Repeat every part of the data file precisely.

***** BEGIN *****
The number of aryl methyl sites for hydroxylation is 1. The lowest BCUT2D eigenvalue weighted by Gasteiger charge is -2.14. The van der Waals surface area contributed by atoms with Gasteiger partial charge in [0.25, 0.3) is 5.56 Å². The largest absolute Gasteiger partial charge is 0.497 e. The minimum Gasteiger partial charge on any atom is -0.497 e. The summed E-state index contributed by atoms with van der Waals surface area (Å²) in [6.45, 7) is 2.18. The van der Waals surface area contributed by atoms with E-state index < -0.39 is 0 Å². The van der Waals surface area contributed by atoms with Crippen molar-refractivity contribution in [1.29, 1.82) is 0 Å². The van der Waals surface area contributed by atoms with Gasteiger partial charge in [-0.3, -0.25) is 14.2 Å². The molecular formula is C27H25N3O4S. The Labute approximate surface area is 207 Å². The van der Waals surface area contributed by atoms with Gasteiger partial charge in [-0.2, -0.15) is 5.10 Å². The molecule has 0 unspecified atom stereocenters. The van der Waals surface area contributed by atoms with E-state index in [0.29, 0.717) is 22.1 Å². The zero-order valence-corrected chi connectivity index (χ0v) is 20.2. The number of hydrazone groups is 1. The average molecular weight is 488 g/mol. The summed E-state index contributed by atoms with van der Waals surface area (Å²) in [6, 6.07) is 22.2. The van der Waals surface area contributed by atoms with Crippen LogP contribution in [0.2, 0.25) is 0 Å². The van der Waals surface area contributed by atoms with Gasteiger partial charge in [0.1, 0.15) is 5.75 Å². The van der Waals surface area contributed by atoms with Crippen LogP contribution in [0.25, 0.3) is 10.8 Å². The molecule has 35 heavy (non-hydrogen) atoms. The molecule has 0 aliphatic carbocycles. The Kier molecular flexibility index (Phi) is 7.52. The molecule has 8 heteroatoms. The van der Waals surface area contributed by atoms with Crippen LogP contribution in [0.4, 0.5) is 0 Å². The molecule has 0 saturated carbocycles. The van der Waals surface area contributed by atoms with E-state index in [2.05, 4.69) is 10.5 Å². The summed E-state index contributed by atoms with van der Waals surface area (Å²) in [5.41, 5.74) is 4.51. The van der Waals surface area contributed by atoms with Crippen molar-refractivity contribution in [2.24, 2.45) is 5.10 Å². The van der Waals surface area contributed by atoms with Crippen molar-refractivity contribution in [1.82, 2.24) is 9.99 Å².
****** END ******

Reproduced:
The number of aryl methyl sites for hydroxylation is 1. The lowest BCUT2D eigenvalue weighted by Gasteiger charge is -2.14. The van der Waals surface area contributed by atoms with Gasteiger partial charge in [0.25, 0.3) is 5.56 Å². The largest absolute Gasteiger partial charge is 0.497 e. The minimum Gasteiger partial charge on any atom is -0.497 e. The summed E-state index contributed by atoms with van der Waals surface area (Å²) in [6.45, 7) is 2.18. The van der Waals surface area contributed by atoms with E-state index < -0.39 is 0 Å². The van der Waals surface area contributed by atoms with Crippen molar-refractivity contribution in [1.29, 1.82) is 0 Å². The van der Waals surface area contributed by atoms with Gasteiger partial charge in [-0.3, -0.25) is 14.2 Å². The molecular formula is C27H25N3O4S. The Labute approximate surface area is 207 Å². The van der Waals surface area contributed by atoms with Gasteiger partial charge in [-0.2, -0.15) is 5.10 Å². The molecule has 0 unspecified atom stereocenters. The van der Waals surface area contributed by atoms with E-state index in [0.29, 0.717) is 22.1 Å². The zero-order valence-corrected chi connectivity index (χ0v) is 20.2. The number of hydrazone groups is 1. The average molecular weight is 488 g/mol. The summed E-state index contributed by atoms with van der Waals surface area (Å²) in [6, 6.07) is 22.2. The van der Waals surface area contributed by atoms with Crippen LogP contribution in [0.2, 0.25) is 0 Å². The van der Waals surface area contributed by atoms with Gasteiger partial charge in [0.1, 0.15) is 5.75 Å². The van der Waals surface area contributed by atoms with Crippen LogP contribution in [0.25, 0.3) is 10.8 Å². The molecule has 35 heavy (non-hydrogen) atoms. The molecule has 0 aliphatic carbocycles. The Kier molecular flexibility index (Phi) is 7.52. The molecule has 8 heteroatoms. The van der Waals surface area contributed by atoms with Crippen LogP contribution in [0.4, 0.5) is 0 Å². The molecule has 0 saturated carbocycles. The van der Waals surface area contributed by atoms with E-state index in [2.05, 4.69) is 10.5 Å². The summed E-state index contributed by atoms with van der Waals surface area (Å²) in [5.41, 5.74) is 4.51. The van der Waals surface area contributed by atoms with Crippen molar-refractivity contribution in [2.24, 2.45) is 5.10 Å². The van der Waals surface area contributed by atoms with Crippen molar-refractivity contribution in [1.82, 2.24) is 9.99 Å².